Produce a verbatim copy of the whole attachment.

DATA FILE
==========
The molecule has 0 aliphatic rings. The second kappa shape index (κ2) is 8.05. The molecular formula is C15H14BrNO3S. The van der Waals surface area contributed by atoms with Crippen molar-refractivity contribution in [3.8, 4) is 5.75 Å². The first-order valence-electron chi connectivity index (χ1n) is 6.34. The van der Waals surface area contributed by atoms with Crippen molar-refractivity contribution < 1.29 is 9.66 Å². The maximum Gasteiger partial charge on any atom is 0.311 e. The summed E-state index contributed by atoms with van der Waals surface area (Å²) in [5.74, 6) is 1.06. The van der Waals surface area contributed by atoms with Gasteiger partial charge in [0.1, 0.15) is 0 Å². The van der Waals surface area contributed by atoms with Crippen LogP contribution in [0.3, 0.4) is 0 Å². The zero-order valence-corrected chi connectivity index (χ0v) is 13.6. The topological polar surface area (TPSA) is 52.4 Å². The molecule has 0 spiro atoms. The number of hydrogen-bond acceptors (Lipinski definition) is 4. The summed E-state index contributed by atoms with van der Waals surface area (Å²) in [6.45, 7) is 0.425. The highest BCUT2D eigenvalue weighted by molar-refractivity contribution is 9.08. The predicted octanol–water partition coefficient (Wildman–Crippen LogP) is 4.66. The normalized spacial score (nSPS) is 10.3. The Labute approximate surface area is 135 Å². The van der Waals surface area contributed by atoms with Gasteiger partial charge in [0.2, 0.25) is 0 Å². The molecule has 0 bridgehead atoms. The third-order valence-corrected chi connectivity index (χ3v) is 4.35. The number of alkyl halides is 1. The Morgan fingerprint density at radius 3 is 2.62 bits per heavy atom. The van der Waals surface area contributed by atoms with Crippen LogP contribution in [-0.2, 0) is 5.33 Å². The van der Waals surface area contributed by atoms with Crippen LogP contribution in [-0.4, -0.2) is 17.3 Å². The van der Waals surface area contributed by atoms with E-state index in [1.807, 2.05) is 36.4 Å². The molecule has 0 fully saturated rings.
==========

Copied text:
The molecule has 0 aliphatic rings. The second kappa shape index (κ2) is 8.05. The molecular formula is C15H14BrNO3S. The van der Waals surface area contributed by atoms with Crippen molar-refractivity contribution in [3.8, 4) is 5.75 Å². The first-order valence-electron chi connectivity index (χ1n) is 6.34. The van der Waals surface area contributed by atoms with Crippen molar-refractivity contribution < 1.29 is 9.66 Å². The maximum Gasteiger partial charge on any atom is 0.311 e. The summed E-state index contributed by atoms with van der Waals surface area (Å²) in [5.74, 6) is 1.06. The van der Waals surface area contributed by atoms with Gasteiger partial charge in [0.1, 0.15) is 0 Å². The van der Waals surface area contributed by atoms with Crippen LogP contribution in [0.3, 0.4) is 0 Å². The zero-order valence-corrected chi connectivity index (χ0v) is 13.6. The topological polar surface area (TPSA) is 52.4 Å². The molecule has 0 spiro atoms. The number of hydrogen-bond acceptors (Lipinski definition) is 4. The summed E-state index contributed by atoms with van der Waals surface area (Å²) in [6.45, 7) is 0.425. The highest BCUT2D eigenvalue weighted by molar-refractivity contribution is 9.08. The predicted octanol–water partition coefficient (Wildman–Crippen LogP) is 4.66. The normalized spacial score (nSPS) is 10.3. The Labute approximate surface area is 135 Å². The van der Waals surface area contributed by atoms with Gasteiger partial charge in [0.2, 0.25) is 0 Å². The molecule has 0 bridgehead atoms. The third-order valence-corrected chi connectivity index (χ3v) is 4.35. The number of alkyl halides is 1. The Morgan fingerprint density at radius 3 is 2.62 bits per heavy atom. The van der Waals surface area contributed by atoms with Crippen LogP contribution in [-0.2, 0) is 5.33 Å². The van der Waals surface area contributed by atoms with Crippen LogP contribution in [-0.4, -0.2) is 17.3 Å². The van der Waals surface area contributed by atoms with E-state index in [1.807, 2.05) is 36.4 Å². The molecule has 0 fully saturated rings.